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Decked out in their finest “pajama day” gear, Bettendorf students were filed through what will soon be their new school. Sometimes they commented on their favorite parts of the building — the library, the tiered playground, the gym — but often they were more preoccupied with the construction workers still toiling away during their tour. 

Mark Twain Elementary students have been split between two campuses this semester, while construction wraps: The youngest students are at what was formerly Thomas Jefferson Elementary, and the older students are at a renovated portion of Ross College. 

“You shouldn’t be touching anything that looks like you shouldn’t be touching it — so, probably everything,” Director of Operations Curt Pratt said, before leading a gaggle of third-graders up the stairs. “It could be rusty metal,” one helpful second-grader pointed out.

Students and teachers were bused over, class by class, and toured the yet-unfinished new Mark Twain Elementary on Tuesday. The more than 65,000-square-foot building cost $16.5 million and should be ready for classes in January, after winter break. 

“Is the library going to be bigger?” one third-grade girl asked.

The library, at the very top of the “learning steps,” that connects to the cafeteria and overlooks the gym, has large glass walls overlooking Duck Creek.

“You get the best view,” a boy said to teacher-librarian Erin Waldron-Smith. 

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Downstairs, there’s a wing for preschool students and kindergartners, complete with small drinking fountains. Upstairs, though, some of the rooms were finished enough that students could stand in the classroom that, in just a few months, they’ll be learning in every day.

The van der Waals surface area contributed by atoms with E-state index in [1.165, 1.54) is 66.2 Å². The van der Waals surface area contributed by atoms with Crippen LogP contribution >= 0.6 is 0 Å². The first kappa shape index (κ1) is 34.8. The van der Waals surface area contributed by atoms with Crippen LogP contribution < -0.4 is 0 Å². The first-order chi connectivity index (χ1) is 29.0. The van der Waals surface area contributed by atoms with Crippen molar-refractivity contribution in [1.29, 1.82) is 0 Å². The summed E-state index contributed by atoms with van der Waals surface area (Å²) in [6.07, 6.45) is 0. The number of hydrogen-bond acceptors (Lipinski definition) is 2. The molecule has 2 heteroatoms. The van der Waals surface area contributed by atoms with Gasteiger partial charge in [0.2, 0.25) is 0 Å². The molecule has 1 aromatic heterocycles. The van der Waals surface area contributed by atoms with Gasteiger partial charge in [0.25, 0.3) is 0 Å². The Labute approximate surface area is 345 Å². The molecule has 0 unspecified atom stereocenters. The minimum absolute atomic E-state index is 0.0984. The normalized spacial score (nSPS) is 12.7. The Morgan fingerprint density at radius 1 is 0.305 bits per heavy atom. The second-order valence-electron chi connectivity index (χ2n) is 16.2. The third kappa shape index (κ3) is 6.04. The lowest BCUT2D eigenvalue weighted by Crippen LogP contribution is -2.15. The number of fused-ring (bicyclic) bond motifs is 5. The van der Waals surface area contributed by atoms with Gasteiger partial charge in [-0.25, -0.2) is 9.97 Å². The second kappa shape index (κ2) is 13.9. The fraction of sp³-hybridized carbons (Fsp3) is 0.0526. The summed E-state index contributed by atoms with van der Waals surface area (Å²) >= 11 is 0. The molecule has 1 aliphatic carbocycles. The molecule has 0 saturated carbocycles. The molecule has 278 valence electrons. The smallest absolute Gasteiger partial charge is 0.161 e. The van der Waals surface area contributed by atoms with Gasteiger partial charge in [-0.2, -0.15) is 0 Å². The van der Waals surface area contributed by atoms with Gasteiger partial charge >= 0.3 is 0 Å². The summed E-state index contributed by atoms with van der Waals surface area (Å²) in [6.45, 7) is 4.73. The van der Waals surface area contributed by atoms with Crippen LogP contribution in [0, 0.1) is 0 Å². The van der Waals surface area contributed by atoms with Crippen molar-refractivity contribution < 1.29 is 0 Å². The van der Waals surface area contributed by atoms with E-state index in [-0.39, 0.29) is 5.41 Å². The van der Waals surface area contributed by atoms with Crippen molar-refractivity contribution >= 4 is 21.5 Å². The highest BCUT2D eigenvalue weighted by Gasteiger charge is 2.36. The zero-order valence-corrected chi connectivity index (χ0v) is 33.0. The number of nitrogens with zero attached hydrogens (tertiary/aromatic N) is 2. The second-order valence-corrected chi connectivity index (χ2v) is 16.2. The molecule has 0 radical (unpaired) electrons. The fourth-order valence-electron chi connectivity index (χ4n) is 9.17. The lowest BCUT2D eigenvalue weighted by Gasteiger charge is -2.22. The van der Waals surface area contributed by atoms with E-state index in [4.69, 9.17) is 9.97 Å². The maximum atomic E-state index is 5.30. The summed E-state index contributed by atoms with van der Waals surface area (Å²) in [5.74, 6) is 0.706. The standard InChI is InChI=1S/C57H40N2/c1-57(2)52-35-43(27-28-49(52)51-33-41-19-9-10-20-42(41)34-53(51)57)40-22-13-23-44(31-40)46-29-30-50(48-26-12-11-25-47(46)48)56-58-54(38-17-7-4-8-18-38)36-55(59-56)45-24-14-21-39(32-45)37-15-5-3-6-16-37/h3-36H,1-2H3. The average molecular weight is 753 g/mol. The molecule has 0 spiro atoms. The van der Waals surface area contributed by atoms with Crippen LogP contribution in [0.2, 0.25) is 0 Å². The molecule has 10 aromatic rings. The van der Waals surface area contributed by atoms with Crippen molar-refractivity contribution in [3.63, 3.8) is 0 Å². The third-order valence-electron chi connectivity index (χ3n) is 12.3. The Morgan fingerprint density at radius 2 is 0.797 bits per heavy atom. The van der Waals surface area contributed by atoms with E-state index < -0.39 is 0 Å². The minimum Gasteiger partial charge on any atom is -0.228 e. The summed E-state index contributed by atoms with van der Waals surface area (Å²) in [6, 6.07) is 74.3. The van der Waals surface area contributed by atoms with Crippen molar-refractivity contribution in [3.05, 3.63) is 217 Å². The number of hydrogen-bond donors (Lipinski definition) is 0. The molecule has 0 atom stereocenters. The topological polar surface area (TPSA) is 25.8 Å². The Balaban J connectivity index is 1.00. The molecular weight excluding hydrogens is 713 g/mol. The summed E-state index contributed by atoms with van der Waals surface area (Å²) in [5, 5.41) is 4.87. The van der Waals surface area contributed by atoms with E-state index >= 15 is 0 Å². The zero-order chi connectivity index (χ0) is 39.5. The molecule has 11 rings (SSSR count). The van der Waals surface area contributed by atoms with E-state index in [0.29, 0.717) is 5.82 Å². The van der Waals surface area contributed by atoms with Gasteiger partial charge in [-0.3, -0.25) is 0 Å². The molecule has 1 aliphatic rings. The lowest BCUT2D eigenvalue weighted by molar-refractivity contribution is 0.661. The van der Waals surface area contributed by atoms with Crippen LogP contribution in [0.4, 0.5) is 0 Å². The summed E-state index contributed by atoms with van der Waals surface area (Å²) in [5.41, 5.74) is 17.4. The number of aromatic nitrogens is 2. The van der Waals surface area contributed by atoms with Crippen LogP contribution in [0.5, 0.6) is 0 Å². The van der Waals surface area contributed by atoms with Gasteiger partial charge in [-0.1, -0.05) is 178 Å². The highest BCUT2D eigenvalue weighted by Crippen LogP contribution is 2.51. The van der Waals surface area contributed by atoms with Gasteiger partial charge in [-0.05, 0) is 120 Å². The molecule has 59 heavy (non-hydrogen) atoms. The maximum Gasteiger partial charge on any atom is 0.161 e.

Classrooms are arranged in “pods,” with common areas between them. Now, the gray, teal and lime green space is filled with construction gear, but Superintendent Mike Raso said they’ll soon be furnished with “collaborative furniture” to help with small group instruction. 

Looking out some of the classrooms, there’s a view of what will eventually be the playground. It’s tiered, with a lower “hard-top” section for basketball courts and tetherball, and an upper “soft-top” section with toys.

“There’s an upstairs and downstairs playground?” a boy asked. “That’s pretty cool.”

The gymnasium looks to be the most complete, and that’s where the student tours concluded with group pictures in front of a rock-climbing wall. The floor was dusty, and one man was still touching up a painted red stripe circling the space, but the “best gym ever,” as one girl described it, was mostly ready to go.

“This is good,” a third-grader said, looking around. “This is good.”

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